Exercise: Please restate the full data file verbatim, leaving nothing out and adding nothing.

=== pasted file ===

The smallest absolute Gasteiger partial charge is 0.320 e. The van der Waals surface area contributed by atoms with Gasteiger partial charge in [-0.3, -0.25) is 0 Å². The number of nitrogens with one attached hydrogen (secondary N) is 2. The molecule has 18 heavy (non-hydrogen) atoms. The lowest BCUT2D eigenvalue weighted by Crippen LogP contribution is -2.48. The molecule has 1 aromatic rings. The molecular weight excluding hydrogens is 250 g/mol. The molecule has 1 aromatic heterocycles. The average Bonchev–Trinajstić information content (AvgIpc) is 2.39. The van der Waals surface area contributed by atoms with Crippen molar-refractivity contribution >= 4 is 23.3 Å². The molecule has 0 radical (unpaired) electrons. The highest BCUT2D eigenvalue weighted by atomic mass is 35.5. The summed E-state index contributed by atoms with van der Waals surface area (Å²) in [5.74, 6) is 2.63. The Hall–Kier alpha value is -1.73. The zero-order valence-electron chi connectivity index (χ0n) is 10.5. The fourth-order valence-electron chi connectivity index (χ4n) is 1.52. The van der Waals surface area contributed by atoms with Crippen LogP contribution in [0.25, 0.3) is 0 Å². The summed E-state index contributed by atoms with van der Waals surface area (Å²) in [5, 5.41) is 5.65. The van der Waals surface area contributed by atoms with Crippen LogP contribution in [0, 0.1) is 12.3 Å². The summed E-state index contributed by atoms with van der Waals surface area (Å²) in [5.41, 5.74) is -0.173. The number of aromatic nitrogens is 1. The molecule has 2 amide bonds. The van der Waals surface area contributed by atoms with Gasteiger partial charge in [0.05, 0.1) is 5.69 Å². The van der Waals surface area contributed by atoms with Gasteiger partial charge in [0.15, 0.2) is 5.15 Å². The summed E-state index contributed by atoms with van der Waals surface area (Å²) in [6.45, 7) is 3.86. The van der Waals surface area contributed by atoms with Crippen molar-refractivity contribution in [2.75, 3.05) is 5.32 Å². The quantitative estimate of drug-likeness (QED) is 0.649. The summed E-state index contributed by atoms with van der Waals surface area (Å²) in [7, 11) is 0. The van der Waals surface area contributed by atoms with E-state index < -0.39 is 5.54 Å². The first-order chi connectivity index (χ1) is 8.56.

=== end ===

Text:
The smallest absolute Gasteiger partial charge is 0.320 e. The van der Waals surface area contributed by atoms with Gasteiger partial charge in [-0.3, -0.25) is 0 Å². The number of nitrogens with one attached hydrogen (secondary N) is 2. The molecule has 18 heavy (non-hydrogen) atoms. The lowest BCUT2D eigenvalue weighted by Crippen LogP contribution is -2.48. The molecule has 1 aromatic rings. The molecular weight excluding hydrogens is 250 g/mol. The molecule has 1 aromatic heterocycles. The average Bonchev–Trinajstić information content (AvgIpc) is 2.39. The van der Waals surface area contributed by atoms with Crippen molar-refractivity contribution >= 4 is 23.3 Å². The molecule has 0 radical (unpaired) electrons. The highest BCUT2D eigenvalue weighted by atomic mass is 35.5. The summed E-state index contributed by atoms with van der Waals surface area (Å²) in [5.74, 6) is 2.63. The Hall–Kier alpha value is -1.73. The zero-order valence-electron chi connectivity index (χ0n) is 10.5. The fourth-order valence-electron chi connectivity index (χ4n) is 1.52. The van der Waals surface area contributed by atoms with Crippen LogP contribution in [0.25, 0.3) is 0 Å². The summed E-state index contributed by atoms with van der Waals surface area (Å²) in [5, 5.41) is 5.65. The van der Waals surface area contributed by atoms with Crippen LogP contribution in [0, 0.1) is 12.3 Å². The summed E-state index contributed by atoms with van der Waals surface area (Å²) in [5.41, 5.74) is -0.173. The number of aromatic nitrogens is 1. The molecule has 2 amide bonds. The van der Waals surface area contributed by atoms with Gasteiger partial charge in [0.05, 0.1) is 5.69 Å². The van der Waals surface area contributed by atoms with Gasteiger partial charge in [0.15, 0.2) is 5.15 Å². The summed E-state index contributed by atoms with van der Waals surface area (Å²) in [6.45, 7) is 3.86. The van der Waals surface area contributed by atoms with Crippen molar-refractivity contribution in [2.75, 3.05) is 5.32 Å². The quantitative estimate of drug-likeness (QED) is 0.649. The summed E-state index contributed by atoms with van der Waals surface area (Å²) in [7, 11) is 0. The van der Waals surface area contributed by atoms with E-state index < -0.39 is 5.54 Å². The first-order chi connectivity index (χ1) is 8.56.